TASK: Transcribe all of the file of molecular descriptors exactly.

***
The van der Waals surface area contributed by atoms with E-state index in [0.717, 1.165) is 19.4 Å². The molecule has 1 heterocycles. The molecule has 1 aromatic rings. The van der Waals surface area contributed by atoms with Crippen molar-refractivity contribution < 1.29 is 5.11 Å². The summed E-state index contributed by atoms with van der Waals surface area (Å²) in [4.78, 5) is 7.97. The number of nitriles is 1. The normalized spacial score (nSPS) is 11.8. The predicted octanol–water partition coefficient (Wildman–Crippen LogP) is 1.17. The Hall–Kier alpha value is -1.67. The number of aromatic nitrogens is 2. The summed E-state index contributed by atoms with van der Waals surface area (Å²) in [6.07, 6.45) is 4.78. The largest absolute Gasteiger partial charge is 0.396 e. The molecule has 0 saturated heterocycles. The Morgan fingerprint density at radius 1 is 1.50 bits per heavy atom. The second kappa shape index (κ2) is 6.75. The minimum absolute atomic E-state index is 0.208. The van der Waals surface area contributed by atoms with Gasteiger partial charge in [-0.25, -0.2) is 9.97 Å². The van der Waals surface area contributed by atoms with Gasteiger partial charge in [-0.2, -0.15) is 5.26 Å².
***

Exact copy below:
The van der Waals surface area contributed by atoms with E-state index in [0.717, 1.165) is 19.4 Å². The molecule has 1 heterocycles. The molecule has 1 aromatic rings. The van der Waals surface area contributed by atoms with Crippen molar-refractivity contribution < 1.29 is 5.11 Å². The summed E-state index contributed by atoms with van der Waals surface area (Å²) in [4.78, 5) is 7.97. The number of nitriles is 1. The normalized spacial score (nSPS) is 11.8. The predicted octanol–water partition coefficient (Wildman–Crippen LogP) is 1.17. The Hall–Kier alpha value is -1.67. The number of aromatic nitrogens is 2. The summed E-state index contributed by atoms with van der Waals surface area (Å²) in [6.07, 6.45) is 4.78. The largest absolute Gasteiger partial charge is 0.396 e. The molecule has 0 saturated heterocycles. The Morgan fingerprint density at radius 1 is 1.50 bits per heavy atom. The second kappa shape index (κ2) is 6.75. The minimum absolute atomic E-state index is 0.208. The van der Waals surface area contributed by atoms with Gasteiger partial charge in [-0.25, -0.2) is 9.97 Å². The van der Waals surface area contributed by atoms with Gasteiger partial charge in [-0.2, -0.15) is 5.26 Å².